1967 and 2016
By Maggie Dail
In third grade, I failed penmanship and arithmetic. Apparently, the teacher told us that I had passed third grade by the skin of my teeth. Looking over my report cards reveals comments such as, “If Margaret would try she would get better grades.” In seventh grade at the DOD school in Madrid, Spain I was given the choice of moving to class D and get a “C” on my report card or stay in class C and get a “D”. Given my father’s value of high grades, I chose Class D. All of this was before 1975 when Special Education became a legislated part of the public school system. Since my perceptions of these memories indicate that I was trying, I likely would receive special education services if I were in school today.
At church, during high school, I was encouraged to memorize Scriptures to improve academics. So, I began to memorize long passages of Scripture, reciting them at church and at church camps. Also, during high school, my dad offered me $1.00 per “A” I earned on my report card. By the time I was a senior, I was on the High Honor Roll with all “A’s”. My first year of college was a challenge, getting a “D” at mid-term in Psychology. However, by my senior year, I was again able to get all “A’s”. I believe I was still probably working harder for those “A’s” than other students, but I was achieving better grades. Decades later, I want to review these lessons in light of what I have learned about how we learn.
Lesson #1: Memorizing Scriptures Develops Cognitive Skill
Yes, the old adage, “use it or lose it” applies here. When you exercise your brain it develops. Scientific Learning’s motto, “Fit Brains Work Better” reveals how this principle works. According to the neurodevelopmental approach, “Duration, Frequency, and Intensity” present three important ideas. Short, frequent, focused review of whatever is to be learned, locks into one’s brain. Today, I tell my students to put spelling words, vocabulary words, math facts or formulas, memory verses on cards. If they go through these cards between subjects, several times a day, they will learn it. Some need to review longer to get the desired results, but they will learn. Sometimes parents must give the input using these cards. Do all of my students follow my advice? No, I am afraid that it is a hard sell, but I am not going to quit telling them to do it. While this works for anything, when one memorizes Scripture you get an added benefit: Psalm 119:11 Thy word have I hid in mine heart, that I might not sin against thee.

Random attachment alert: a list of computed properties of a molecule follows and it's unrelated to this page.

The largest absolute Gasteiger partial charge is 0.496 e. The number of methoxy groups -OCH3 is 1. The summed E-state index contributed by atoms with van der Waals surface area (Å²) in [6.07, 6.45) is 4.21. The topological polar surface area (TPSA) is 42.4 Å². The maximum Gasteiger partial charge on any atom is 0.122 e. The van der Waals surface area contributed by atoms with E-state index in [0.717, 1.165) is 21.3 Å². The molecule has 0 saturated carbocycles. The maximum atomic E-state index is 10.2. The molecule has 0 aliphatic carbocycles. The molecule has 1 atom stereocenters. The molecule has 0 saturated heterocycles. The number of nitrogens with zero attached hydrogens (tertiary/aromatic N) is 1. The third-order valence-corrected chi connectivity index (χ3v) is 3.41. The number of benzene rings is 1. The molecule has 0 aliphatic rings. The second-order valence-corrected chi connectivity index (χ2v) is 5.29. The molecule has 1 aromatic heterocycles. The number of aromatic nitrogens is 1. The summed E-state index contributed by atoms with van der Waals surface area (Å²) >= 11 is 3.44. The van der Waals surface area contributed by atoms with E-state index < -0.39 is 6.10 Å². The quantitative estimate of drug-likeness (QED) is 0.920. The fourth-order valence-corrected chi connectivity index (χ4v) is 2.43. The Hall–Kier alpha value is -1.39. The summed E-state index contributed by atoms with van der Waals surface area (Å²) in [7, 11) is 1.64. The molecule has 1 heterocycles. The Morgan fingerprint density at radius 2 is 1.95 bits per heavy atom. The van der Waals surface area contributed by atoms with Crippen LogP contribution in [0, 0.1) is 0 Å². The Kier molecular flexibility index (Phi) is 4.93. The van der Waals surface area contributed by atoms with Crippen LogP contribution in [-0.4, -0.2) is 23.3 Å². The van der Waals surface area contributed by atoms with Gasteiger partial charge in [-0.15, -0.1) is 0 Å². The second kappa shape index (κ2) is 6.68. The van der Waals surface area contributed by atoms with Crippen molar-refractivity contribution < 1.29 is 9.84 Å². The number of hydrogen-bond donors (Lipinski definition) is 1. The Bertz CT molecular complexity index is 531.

Lesson #2 – External Rewards Encourage Learning
As a teacher, I would always prefer that students have internal motivation to learn – “for the love of learning.” It would be great for students to be diligent in their studies in order to please God. We can continue to pray and trust God for this. It happens sometimes, but often external rewards are necessary. It may be something as simple as, “Great job!” or a high five or a sticker on a chart. Twenty-first-century students would normally not be motivated by $1.00 per “A” on a report card as I was in the 60s. While a monetary reward may not be the best, it certainly works on the job for adults.
After reviewing these childhood lessons, I see that I need to remember to apply these in my life even today as I continue to learn.
Maggie Dail (Learning Specialist) operates Unlocking Learning Potential from her home in Bartlesville, Oklahoma. Maggie’s husband, Ronnie (Manager) and Laura Barnes (Brain Trainer) round out the team. ULP offers online services to homeschooling families. Maggie earned an M.A.in Special Education from Adams State University in 1989 and certification with the International Christian Association of Neurodevelopmentalists in 2007.
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